Of poetry, passion and politics
Reviewed by Nirupama Dutt

it was in an anthology of Urdu poetry from Paksitan, brought out in Devanagri script in the 1980s, that one chanced upon the verses of a poet called Mahmood Shaam. What caught the eye of the heart was the passion in the content as well the ease with which it was expressed in a conversational contemporary idiom: Likh apni diary mein kabhi mera naam bhi, Unn rang rang harfon mein ik saada naam bhi or Urhati hui hai dil ke farash pe beete dinon ki raakh, Main hoon, tera khayal hai aur cigaretton ki raakh. These verses, which he had written in his college days in the 1960s, went into the memory bank but it took nearly three decades to come face to face with the poet and that too courtesy the information highway. A passing reference to his poetry in an article in the Spectrum was spotted by a colleague of his monitoring newspapers during an India-Pakistan match at Mohali and contact was established.

By then, he was a very senior journalist of Urdu, had been an editor of the Jung group and had travelled all over the world in his capacity as a political analyst of international relations. But even though deep into politics, he had not lost his passion for poetry. "It is often said that poetry gets lost in the world of journalism but this is not so," he says in an interview, "the profession gives one the opportunity to visit so many places, experience different situations and meet all kinds of people. Thus poetry is enriched further." He adds that there was a time that writers were also journalists and this also led to enrichment of language in newspapers. He was a neighbourhood lad born in Rajpura and migrated to Jhang in Pakistan with his family when barely a five-year-old. "I was young but childhood memories are vivid. When I re-visited Rajpura, I was able to locate our house beyond the railway station along railway line and close to the old Pipal tree." However, it was in Jhang, the land of the Heer-Ranjha romance, that his talent for poetry blossomed. "Jhang situated on the banks of the Chenab river is scenically very beautiful with sand mounds, abundant green trees and naÔve girls unaware of their beauty. Any heart would burst into verse and so did mine!"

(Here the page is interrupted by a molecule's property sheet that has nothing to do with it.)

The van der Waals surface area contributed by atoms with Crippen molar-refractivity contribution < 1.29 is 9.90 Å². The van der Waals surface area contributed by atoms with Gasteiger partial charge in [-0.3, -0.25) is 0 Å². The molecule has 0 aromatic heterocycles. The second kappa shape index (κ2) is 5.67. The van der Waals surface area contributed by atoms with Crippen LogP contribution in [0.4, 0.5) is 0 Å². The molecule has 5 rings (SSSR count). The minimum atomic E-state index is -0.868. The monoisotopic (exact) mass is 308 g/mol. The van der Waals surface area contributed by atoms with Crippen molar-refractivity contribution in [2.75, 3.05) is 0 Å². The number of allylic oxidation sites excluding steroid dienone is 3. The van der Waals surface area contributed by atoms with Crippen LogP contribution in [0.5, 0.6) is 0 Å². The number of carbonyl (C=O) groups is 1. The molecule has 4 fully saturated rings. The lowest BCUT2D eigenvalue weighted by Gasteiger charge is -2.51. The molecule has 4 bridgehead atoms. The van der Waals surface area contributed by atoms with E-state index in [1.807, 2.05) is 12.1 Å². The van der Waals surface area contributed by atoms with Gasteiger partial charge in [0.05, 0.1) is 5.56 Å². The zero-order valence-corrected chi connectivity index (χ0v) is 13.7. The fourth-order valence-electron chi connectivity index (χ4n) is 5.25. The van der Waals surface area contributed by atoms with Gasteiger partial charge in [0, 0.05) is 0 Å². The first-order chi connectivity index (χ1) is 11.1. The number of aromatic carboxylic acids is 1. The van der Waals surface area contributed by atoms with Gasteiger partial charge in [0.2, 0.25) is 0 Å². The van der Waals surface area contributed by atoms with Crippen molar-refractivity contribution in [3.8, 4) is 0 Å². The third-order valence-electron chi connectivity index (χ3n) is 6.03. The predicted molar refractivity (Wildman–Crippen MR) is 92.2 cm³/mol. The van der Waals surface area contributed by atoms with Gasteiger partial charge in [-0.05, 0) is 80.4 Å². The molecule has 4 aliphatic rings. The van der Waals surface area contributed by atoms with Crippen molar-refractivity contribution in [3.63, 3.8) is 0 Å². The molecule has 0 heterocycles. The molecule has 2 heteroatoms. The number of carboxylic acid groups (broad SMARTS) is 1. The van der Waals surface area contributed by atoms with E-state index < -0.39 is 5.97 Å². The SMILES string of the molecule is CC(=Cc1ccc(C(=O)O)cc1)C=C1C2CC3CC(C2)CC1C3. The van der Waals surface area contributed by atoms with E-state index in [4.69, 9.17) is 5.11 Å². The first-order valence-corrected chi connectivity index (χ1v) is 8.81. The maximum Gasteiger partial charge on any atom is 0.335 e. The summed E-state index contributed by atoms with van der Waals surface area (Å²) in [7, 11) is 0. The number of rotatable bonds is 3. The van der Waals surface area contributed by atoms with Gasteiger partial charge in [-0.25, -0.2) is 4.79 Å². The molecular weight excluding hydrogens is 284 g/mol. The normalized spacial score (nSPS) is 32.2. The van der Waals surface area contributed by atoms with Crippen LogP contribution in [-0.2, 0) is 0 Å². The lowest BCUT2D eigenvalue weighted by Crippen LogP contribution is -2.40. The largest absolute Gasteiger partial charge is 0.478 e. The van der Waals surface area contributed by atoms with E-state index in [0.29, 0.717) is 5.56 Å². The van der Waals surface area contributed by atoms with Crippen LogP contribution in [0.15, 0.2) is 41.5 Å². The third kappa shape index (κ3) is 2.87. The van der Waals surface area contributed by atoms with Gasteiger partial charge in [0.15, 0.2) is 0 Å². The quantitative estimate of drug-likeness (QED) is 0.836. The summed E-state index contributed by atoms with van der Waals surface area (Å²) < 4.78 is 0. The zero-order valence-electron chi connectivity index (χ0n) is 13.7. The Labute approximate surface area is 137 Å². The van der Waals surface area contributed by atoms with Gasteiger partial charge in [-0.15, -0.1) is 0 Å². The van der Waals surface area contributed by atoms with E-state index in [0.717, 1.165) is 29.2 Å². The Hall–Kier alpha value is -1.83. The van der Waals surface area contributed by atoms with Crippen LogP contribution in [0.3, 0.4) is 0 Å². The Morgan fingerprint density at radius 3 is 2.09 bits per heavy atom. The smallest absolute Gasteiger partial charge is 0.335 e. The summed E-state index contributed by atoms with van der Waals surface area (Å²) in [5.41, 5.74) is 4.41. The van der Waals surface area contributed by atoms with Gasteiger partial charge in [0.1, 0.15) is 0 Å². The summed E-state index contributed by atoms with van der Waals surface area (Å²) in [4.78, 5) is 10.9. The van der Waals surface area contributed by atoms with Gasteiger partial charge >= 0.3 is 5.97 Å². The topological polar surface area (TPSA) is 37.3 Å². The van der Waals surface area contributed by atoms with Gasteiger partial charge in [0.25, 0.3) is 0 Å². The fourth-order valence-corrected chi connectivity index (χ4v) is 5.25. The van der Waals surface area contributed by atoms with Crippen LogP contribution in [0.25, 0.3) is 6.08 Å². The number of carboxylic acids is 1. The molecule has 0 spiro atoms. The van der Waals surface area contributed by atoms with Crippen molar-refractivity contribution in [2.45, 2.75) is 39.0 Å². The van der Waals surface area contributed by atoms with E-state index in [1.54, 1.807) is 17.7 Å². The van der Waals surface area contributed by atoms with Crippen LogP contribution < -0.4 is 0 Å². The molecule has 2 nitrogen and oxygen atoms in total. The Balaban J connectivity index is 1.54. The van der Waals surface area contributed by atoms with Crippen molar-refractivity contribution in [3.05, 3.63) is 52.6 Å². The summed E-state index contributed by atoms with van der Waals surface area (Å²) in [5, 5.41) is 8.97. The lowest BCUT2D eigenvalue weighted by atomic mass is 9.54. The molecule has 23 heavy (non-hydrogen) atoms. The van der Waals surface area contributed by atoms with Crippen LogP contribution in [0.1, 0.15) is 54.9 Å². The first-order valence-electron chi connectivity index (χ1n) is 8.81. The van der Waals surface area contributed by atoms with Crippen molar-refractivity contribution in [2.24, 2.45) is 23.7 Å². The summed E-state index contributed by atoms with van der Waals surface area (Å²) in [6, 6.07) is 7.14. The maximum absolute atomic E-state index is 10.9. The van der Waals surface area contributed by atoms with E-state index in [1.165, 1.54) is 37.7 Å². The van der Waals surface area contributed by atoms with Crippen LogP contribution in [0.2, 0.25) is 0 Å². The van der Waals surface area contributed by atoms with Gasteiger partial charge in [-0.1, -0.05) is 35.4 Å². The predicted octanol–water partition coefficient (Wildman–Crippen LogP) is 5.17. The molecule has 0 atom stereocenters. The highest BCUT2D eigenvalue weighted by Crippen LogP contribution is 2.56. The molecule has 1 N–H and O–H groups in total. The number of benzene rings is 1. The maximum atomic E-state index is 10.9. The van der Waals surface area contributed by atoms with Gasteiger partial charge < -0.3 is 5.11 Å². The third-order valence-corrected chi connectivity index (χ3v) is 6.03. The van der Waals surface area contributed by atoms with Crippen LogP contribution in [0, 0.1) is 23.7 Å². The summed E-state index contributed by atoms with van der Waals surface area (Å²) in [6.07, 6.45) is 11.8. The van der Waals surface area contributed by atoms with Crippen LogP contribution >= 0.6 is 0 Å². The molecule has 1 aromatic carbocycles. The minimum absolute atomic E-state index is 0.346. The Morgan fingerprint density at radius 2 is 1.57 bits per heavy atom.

Mahmood Shaam writes in Punjabi as well
Mahmood Shaam writes in Punjabi as well

The only difference was that even the first of his ghazals were gladly published by well-known Urdu magazines and it was his finesse at the genre that got him a scholarship to join the Government College at Lahore for his Masters course because the principal and dean knew him through his poetry. His subjects for the graduation course were English literature, philosophy and Persian. He did his Masters is philosophy at Lahore and went on to become a political commentator to reckon with in Karachi where he moved early in his career.

Of his poetry, he says that the genre of the ghazal gave him the greatest satisfaction but he also wrote free verse later in life. He has published his free verse in a volume titled Manzilain: The Destinations. This anthology has his poems in Urdu, both in Persian and Roman script, as well as in English translation. Of this book he says, "I have friends scattered all over the globe and I wanted my poems to reach them. I included poems in the Roman script for the younger people who can speak but not read Urdu". Interestingly titled in the plural, the anthology through various poems delicately captures not just places ranging from Rajpura to Geneva but some tender moments and trends of time.

He has also published several travelogues, collection of his interviews with prominent political leaders, The Last Days of Bhutto, instantly Bhutto was his favourite leader who was the symbol of hope and change in Pakistan. Shaam had to serve two jail terms in the dictatorial regime of Zia-ul-Haq for writing resistance. His recent book Visiting Americaís Mind has evinced a lot of interest.

The last and inevitable question to Shaam is that did he ever write poetry in his mother tongue Punjabi? "Although Urdu remained my main language of expression but I did write some poetry in Punjabi," he says and then recites a short poem from his youth that is as Punjabi as it can be: "Akhan vich na akhan duban (When the eyes donít meet), Ohade naal na gallan hovan (When one does not exchange words) Ik do din bas aivein langan (A day or two pass sans meeting) Ai koi aidi gall vi nahi (It is not such a big deal) Par banda bore te hunda hai (But a guy certainly gets bored).